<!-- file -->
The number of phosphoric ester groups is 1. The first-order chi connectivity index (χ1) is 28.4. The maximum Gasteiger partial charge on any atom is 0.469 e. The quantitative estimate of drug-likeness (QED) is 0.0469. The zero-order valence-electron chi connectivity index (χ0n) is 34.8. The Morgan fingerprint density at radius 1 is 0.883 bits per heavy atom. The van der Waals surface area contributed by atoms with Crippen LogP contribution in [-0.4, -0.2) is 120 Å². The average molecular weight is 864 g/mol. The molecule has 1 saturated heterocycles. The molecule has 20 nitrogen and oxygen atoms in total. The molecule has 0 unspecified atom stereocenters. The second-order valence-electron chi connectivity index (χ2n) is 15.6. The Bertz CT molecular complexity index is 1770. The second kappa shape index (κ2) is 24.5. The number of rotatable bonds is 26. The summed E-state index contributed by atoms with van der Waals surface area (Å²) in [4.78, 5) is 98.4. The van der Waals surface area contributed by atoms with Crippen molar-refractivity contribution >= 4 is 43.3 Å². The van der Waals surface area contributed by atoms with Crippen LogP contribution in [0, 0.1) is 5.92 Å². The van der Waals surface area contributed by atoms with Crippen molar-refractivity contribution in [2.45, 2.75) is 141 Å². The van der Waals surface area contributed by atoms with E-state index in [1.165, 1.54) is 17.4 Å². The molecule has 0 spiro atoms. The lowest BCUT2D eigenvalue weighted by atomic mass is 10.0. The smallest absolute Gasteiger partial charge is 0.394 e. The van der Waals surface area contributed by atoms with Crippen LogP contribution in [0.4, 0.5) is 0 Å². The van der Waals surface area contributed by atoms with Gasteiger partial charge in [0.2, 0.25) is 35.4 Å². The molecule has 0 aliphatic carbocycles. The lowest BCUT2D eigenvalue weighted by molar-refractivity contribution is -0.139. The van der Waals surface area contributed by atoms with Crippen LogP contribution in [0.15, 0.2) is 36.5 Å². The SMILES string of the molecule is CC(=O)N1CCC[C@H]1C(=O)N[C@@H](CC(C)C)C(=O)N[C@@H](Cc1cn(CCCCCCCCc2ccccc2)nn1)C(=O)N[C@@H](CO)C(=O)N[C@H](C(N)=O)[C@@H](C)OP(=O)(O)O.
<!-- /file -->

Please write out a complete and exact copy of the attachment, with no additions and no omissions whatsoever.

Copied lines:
The number of phosphoric ester groups is 1. The first-order chi connectivity index (χ1) is 28.4. The maximum Gasteiger partial charge on any atom is 0.469 e. The quantitative estimate of drug-likeness (QED) is 0.0469. The zero-order valence-electron chi connectivity index (χ0n) is 34.8. The Morgan fingerprint density at radius 1 is 0.883 bits per heavy atom. The van der Waals surface area contributed by atoms with Crippen LogP contribution in [-0.4, -0.2) is 120 Å². The average molecular weight is 864 g/mol. The molecule has 1 saturated heterocycles. The molecule has 20 nitrogen and oxygen atoms in total. The molecule has 0 unspecified atom stereocenters. The second-order valence-electron chi connectivity index (χ2n) is 15.6. The Bertz CT molecular complexity index is 1770. The second kappa shape index (κ2) is 24.5. The number of rotatable bonds is 26. The summed E-state index contributed by atoms with van der Waals surface area (Å²) in [4.78, 5) is 98.4. The van der Waals surface area contributed by atoms with Crippen molar-refractivity contribution >= 4 is 43.3 Å². The van der Waals surface area contributed by atoms with Crippen LogP contribution in [0, 0.1) is 5.92 Å². The van der Waals surface area contributed by atoms with Crippen molar-refractivity contribution in [2.45, 2.75) is 141 Å². The van der Waals surface area contributed by atoms with E-state index in [1.165, 1.54) is 17.4 Å². The molecule has 0 spiro atoms. The lowest BCUT2D eigenvalue weighted by atomic mass is 10.0. The smallest absolute Gasteiger partial charge is 0.394 e. The van der Waals surface area contributed by atoms with Crippen LogP contribution in [0.4, 0.5) is 0 Å². The van der Waals surface area contributed by atoms with Gasteiger partial charge in [0.2, 0.25) is 35.4 Å². The molecule has 0 aliphatic carbocycles. The lowest BCUT2D eigenvalue weighted by molar-refractivity contribution is -0.139. The van der Waals surface area contributed by atoms with Crippen LogP contribution in [0.15, 0.2) is 36.5 Å². The SMILES string of the molecule is CC(=O)N1CCC[C@H]1C(=O)N[C@@H](CC(C)C)C(=O)N[C@@H](Cc1cn(CCCCCCCCc2ccccc2)nn1)C(=O)N[C@@H](CO)C(=O)N[C@H](C(N)=O)[C@@H](C)OP(=O)(O)O.